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Mobile operators hope to thwart 4G plans

15 марта 2010

Telecommunications companies are threatening to launch a legal challenge to the government’s plans to increase the availability of internet access on mobile phones.

O2 and Vodafone are considering legal action after ministers finalised their proposals to end a bitter and long-standing dispute between mobile phone operators over radio spectrum.

The government is hoping that parliament will approve a law before the end of the month that will enshrine the plans for a large auction of spectrum in the first half of 2011. But O2 and Vodafone are threatening to launch a judicial review of the plans that might delay the auction.

If the auction timetable slips, it could delay the start of mobile services based on fourth generation mobile technology that will enable faster web surfing on handsets compared to 3G. Mobile operators in the US and Japan are starting 4G services this year.

Legal action by O2 and Vodafone could also hamper government efforts to ensure that all homes have internet access – some households in remote areas will have to rely on wireless access because of cost.

Last week, the government announced its solution to the mobile operators’ dispute over spectrum ownership. The scheme is part of ministers’ Digital Britain initiative, and is based on a report last year by Kip Meek, a former senior official at Ofcom, the telecoms regulator.

The mobile network operators – Telefonica’s O2 UK subsidiary, Vodafone’s British business, France Telecom’s Orange UK, Deutsche Telekom’s T-Mobile UK and Hutchison Whampoa’s 3 UK – expressed broad support for Mr Meek’s proposals.

However, the proposals had to be modified after France Telecom and Deutsche Telekom announced plans to merge their British mobile businesses. The merger was approved by the European Commission this month, on condition that the combined Orange/T-Mobile entity sell 25 per cent of its spectrum at the 1800 MHz bandwidth. This spectrum is the most suitable for mobile services based on 4G wireless technology called LTE.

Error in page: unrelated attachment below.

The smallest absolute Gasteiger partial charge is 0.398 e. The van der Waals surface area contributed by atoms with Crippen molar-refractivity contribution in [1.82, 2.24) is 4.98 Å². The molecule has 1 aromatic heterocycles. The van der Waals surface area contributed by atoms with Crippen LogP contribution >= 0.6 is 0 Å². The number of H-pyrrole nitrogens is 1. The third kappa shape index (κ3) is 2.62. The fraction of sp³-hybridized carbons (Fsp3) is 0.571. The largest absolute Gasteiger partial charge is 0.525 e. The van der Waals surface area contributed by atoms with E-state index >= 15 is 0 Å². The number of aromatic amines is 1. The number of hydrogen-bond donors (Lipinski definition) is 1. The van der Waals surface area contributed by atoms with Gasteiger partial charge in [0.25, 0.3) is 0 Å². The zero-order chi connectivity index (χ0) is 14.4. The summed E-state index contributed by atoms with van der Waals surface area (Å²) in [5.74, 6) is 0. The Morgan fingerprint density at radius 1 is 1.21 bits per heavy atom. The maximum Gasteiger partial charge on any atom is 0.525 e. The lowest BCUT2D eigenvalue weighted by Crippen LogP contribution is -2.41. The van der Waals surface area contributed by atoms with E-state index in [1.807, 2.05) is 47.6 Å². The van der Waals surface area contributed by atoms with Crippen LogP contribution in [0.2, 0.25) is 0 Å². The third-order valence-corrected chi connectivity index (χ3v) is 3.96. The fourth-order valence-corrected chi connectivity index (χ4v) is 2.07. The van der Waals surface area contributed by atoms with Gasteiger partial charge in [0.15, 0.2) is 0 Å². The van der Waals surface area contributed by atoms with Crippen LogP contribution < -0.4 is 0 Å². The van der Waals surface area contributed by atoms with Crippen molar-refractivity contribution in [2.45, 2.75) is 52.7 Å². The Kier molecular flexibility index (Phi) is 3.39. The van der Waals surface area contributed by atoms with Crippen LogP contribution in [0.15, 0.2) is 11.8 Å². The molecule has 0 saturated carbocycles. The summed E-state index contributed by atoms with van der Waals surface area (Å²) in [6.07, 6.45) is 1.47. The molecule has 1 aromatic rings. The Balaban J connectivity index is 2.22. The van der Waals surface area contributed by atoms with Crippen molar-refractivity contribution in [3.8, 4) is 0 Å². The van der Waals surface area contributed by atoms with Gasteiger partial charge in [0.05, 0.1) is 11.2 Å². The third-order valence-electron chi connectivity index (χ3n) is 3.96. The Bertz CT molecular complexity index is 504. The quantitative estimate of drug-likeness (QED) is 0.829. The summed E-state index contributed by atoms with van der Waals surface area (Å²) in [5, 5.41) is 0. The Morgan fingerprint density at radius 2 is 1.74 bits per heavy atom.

O2 and Vodafone are concerned at how the combined Orange/T-Mobile entity has agreed with the Commission that it would sell its 1800 MHz spectrum to a single bidder. It means that either O2 or Vodafone will most likely buy the spectrum. One of the two companies will miss out.

They are therefore demanding that ministers alter their solution to end the operators’ spectrum dispute.

Vodafone said: “Fair allocation of spectrum is vital for our customers and for competition in the UK’s mobile industry. There needs to be an urgent re-examination of what can be done to amend the current proposals.” O2 expressed similar views.

BT is also considering legal action because it objects to plans to make the mobile operators’ 3G operating licences indefinite.

The Department for Business, overseeing the plans, said it had no intention of amending the proposed law.


Источник: Financial Times

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